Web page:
Becoming a more inclusive congregation starts with your own understanding of what it means to belong. From that vantage point, you gain a clear perspective of what many people with disabilities and mental health conditions seek to have in their lives. You learn that having a disability is never a reason to exclude someone from Jewish community life.

What does belonging to my Jewish community mean to me?

Belonging is based on relationships within the community that encourage and empower people with disabilities and mental health conditions to participate like anyone else. Belonging occurs when community members build relationships with people with disabilities, listening to what is important to them and how they want to be involved.

Take a moment and think: What does belonging to my Jewish community and/or synagogue mean to me? Find paper and pen or use your electronic device to capture your answer.

What are three things you value by belonging to the Jewish community? These things should be so essential and important to you that you cannot imagine their absence. Be specific. For me, it’s being a Bar and Bat Mitzvah tutor for my congregation, chanting from the Torah, and celebrating holidays with family and friends.

What three things did you write down?

Imagine your life without them. Would you miss them? How would you feel?

Next, imagine if the things that you value were never even part of your life. Now think about someone in your congregation telling you there’s one activity you can attend, a special service, or class. How does it feel to have someone else make decisions about how you participate?

Our communities are not whole until all of us belong.

Every one of us has something valuable to share within our Jewish community and with each other. We have strengths, talents, and skills to share, in addition to needs that can be met by a caring community.

People with disabilities can participate in any, and all, programs you offer. People can thrive and flourish in sacred environments where the community comes together for a common purpose.

Judith Snow, a writer, activist, and actor, lived with quadriplegia. I heard her speak at the Summer Institute on Theology and Disability shortly before she died. Judith spoke about belonging.

She said, “Faith communities need to remember that my real relationship with the world is as a created being in a personal relationship with God. I have much more I can contribute and many ways to experience a fulfilling and quality life in the community. Everything we are can be useful to someone else.”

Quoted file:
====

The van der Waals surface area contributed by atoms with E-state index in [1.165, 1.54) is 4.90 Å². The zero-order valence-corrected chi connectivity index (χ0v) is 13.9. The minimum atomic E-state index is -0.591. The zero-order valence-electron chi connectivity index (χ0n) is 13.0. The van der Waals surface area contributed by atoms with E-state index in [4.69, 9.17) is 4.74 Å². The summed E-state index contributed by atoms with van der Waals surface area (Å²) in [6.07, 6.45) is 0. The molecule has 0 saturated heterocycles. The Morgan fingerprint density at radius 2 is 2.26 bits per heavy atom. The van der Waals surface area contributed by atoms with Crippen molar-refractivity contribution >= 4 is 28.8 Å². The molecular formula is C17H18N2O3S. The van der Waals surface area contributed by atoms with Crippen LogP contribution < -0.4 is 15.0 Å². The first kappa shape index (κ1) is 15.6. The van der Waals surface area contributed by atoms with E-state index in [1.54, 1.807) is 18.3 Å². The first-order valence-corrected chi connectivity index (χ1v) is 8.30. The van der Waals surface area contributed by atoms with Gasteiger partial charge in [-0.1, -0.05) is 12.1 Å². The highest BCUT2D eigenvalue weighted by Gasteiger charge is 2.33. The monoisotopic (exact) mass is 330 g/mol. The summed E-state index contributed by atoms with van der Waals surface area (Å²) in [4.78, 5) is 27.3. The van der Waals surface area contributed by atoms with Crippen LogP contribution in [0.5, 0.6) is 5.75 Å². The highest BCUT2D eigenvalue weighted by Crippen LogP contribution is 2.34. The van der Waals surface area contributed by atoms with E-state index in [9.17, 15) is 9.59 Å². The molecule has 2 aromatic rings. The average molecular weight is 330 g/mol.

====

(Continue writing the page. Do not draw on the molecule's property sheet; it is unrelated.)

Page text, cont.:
I wrote in my notes: Faith communities must learn and believe that anyone who wants to belong already has a personal relationship with God, and wants to explore it, share it, give it, and participate, not as a person with a disability, but as a person who has a relationship with God.

Ask yourself:

  • What do I have to do to overcome labeling a person as “disabled?”
  • Is it imperative to label someone first in order to accept and understand them?
  • Or can faith communities simply acknowledge that in God’s house we celebrate everyone’s differences and relationships with God without labeling people?

Finally, my close friend and disability rights advocate, Rabbi Lynne Landsberg, z’l’ said, “We don’t welcome people with disabilities because they have disabilities. We welcome them because they are people.”

And this, my fellow travelers, is what makes a house of prayer for all people.

Food for Thought:

  • In what ways could the full text of Isaiah 56:7 change how your community thinks about belonging and inclusion?
  • How does identifying three things that are important to you in your Jewish life change how you think about belonging and inclusion?
  • What are three ways you can begin to practice the Spirit of Belonging?

Shelly Christensen is an author, international speaker and consultant in the faith community disability inclusion movement. Shelly’s newest book is From Longing to Belonging-A Practical Guide to Including People with Disabilities and Mental Health Conditions in Your Faith Community. Drawing on extensive personal and professional experiences, Shelly offers a new approach to inclusion that builds upon our past endeavors and brings together the two pillars of inclusive communities–the Spirit of Belonging and the Structure of Inclusion. 

Shelly directed the award-winning Jewish Community Inclusion Program for People with Disabilities in Minneapolis for thirteen years. She is co-founder and organizer of Jewish Disability Awareness, Acceptance and Inclusion Month (JDAIM) and contributes to numerous Jewish and interfaith inclusion initiatives in educational and leadership roles.